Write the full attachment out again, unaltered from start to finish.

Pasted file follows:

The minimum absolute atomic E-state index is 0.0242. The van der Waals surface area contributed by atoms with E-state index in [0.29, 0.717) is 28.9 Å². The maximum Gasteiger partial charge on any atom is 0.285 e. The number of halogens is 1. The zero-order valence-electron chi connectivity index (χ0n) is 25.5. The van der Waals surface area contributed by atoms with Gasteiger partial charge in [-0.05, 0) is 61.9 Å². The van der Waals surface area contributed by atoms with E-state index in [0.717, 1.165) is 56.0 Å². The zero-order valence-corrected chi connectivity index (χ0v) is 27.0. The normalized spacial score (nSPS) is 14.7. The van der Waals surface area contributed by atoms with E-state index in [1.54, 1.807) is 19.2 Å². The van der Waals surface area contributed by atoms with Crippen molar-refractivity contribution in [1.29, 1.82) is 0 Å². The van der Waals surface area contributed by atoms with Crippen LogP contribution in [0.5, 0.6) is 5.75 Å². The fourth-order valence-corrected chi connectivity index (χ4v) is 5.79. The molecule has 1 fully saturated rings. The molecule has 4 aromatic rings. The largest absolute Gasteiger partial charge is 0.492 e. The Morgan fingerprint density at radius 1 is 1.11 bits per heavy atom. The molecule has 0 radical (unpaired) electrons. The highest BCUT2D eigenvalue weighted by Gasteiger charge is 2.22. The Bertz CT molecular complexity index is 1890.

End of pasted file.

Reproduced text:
The minimum absolute atomic E-state index is 0.0242. The van der Waals surface area contributed by atoms with E-state index in [0.29, 0.717) is 28.9 Å². The maximum Gasteiger partial charge on any atom is 0.285 e. The number of halogens is 1. The zero-order valence-electron chi connectivity index (χ0n) is 25.5. The van der Waals surface area contributed by atoms with Gasteiger partial charge in [-0.05, 0) is 61.9 Å². The van der Waals surface area contributed by atoms with E-state index in [0.717, 1.165) is 56.0 Å². The zero-order valence-corrected chi connectivity index (χ0v) is 27.0. The normalized spacial score (nSPS) is 14.7. The van der Waals surface area contributed by atoms with E-state index in [1.54, 1.807) is 19.2 Å². The van der Waals surface area contributed by atoms with Crippen molar-refractivity contribution in [1.29, 1.82) is 0 Å². The van der Waals surface area contributed by atoms with Crippen LogP contribution in [0.5, 0.6) is 5.75 Å². The fourth-order valence-corrected chi connectivity index (χ4v) is 5.79. The molecule has 1 fully saturated rings. The molecule has 4 aromatic rings. The largest absolute Gasteiger partial charge is 0.492 e. The Morgan fingerprint density at radius 1 is 1.11 bits per heavy atom. The molecule has 0 radical (unpaired) electrons. The highest BCUT2D eigenvalue weighted by Gasteiger charge is 2.22. The Bertz CT molecular complexity index is 1890.